It is ACC tournament time, and basketball competition among North Carolina’s universities is fierce. U.S. News has just released its annual law school rankings, meaning that competition among the state’s law schools is also fierce. Duke takes top honors, cracking the coveted top 10. (Well, tied for number 10, anyway.) UNC and Wake Forest are tied for number 31, while Campbell is tied for number
131 121 [thanks to a reader for calling this error to my attention, and my apologies to the good folks at Campbell]. It looks like numerical rankings aren’t assigned beyond 150, and none of the state’s remaining law schools passed that threshold.
In other news:
Fatal Vision author dies. Joe McGinniss, who wrote the book Fatal Vision about the Jeffrey MacDonald murder case, died this week. This Washington Post piece is short and informative. It characterizes Fatal Vision as “one of the best non-fiction books ever written,” and explains how McGinniss ingratiated himself with the defense team; subsequently wrote a book that portrayed the defendant as a psychopath; and then saw his own career ruined by allegations of journalistic misconduct.
Muckraking story about extradition. A colleague pointed me to this USA Today story about fugitives. The gist of the article is that some law enforcement agencies in some states sometimes decline to extradite their fugitives, often for financial reasons, and that some fugitives commit terrible crimes that might not have happened had they been extradited and prosecuted. There’s a follow-up piece, plus several interesting sidebars and infographics, all of which can be accessed through the link above. The newspaper claims that North Carolina law enforcement agencies won’t pursue extradition in over 60% of all pending felony cases, compared to a national average of just 16%. I don’t know how the data were compiled, but it is provocative stuff.
Constitutionality of assault on a female statute? This blog post by UCLA Professor Eugene Volokh notes a recent Virgin Islands decision striking down a penalty enhancement for assaults committed by men against women as unconstitutionally discriminatory on the basis of sex, a result that Professor Volokh views as “clearly correct.” He notes that the North Carolina court of appeals is one of several courts that have reached contrary results, see State v. Gurganus, 39 N.C. App. 395 (1979), but perhaps the issue isn’t completely settled.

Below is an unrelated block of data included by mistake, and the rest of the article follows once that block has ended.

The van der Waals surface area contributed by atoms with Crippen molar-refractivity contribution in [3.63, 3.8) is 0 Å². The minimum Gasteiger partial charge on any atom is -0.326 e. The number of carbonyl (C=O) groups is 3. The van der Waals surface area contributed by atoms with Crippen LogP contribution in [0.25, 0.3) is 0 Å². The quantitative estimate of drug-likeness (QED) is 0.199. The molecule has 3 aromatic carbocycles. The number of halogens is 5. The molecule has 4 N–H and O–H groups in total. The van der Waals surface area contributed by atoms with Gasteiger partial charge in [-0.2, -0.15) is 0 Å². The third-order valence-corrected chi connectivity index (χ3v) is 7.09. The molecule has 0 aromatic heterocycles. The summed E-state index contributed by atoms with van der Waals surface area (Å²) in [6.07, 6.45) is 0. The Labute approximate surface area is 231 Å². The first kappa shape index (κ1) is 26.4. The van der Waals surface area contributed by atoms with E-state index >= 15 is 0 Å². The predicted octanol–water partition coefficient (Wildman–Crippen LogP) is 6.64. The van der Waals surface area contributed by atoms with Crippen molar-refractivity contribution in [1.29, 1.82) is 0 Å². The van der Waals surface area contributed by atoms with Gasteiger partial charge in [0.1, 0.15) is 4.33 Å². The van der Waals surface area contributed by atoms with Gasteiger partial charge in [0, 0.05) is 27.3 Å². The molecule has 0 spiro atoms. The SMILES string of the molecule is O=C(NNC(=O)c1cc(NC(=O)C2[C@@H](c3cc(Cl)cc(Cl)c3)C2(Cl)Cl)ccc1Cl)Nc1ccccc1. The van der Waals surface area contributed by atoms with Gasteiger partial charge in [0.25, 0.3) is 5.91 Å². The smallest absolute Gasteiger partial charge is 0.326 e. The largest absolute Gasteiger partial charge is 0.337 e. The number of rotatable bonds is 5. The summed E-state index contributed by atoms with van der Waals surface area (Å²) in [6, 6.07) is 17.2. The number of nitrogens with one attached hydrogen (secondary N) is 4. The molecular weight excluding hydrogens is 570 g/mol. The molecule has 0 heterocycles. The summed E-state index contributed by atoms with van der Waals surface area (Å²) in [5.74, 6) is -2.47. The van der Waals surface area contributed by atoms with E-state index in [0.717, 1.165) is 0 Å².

USDOJ supports shorter sentences for drug offenders. This press release from the USDOJ notes that “Attorney General Eric Holder endorsed a proposed change to the Federal Sentencing Guidelines that would reserve the harshest penalties for the most serious drug offenders.” Specifically, it would “lower by two levels the base offense [level] associated with various drug quantities . . . . If adopted, the change would impact nearly 70% of all drug trafficking offenders and reduce the average sentence by 11 months, or nearly 18%,” and would reduce the federal prison population by over 6,000 inmates.
Terrifying, improbable, and cute. Three quick stories to wrap up. (1) Terrifying: I admit there’s no criminal law connection, but click here to check out the 500+ pound wild boar shot by a hunter in eastern North Carolina this week. Imagine yourself coming face to face with that big boy in the woods! (2) Improbable: Looks like Colorado’s universities are seeing applications at an all-time “high.” Could it be related to the state’s decision to legalize recreational marijuana use? University spokespeople are falling all over themselves to deny it. (3) Cute: A two-year old in Florida was driving her toy convertible in a parking lot when a sheriff’s deputy issued her a “ticket.” The local story, with a photo, is here. The little girl and her family got a kick out of it. For his part, the officer reports that “she was going pretty fast. It took me a while to catch up to her, but we did, and she was cited.”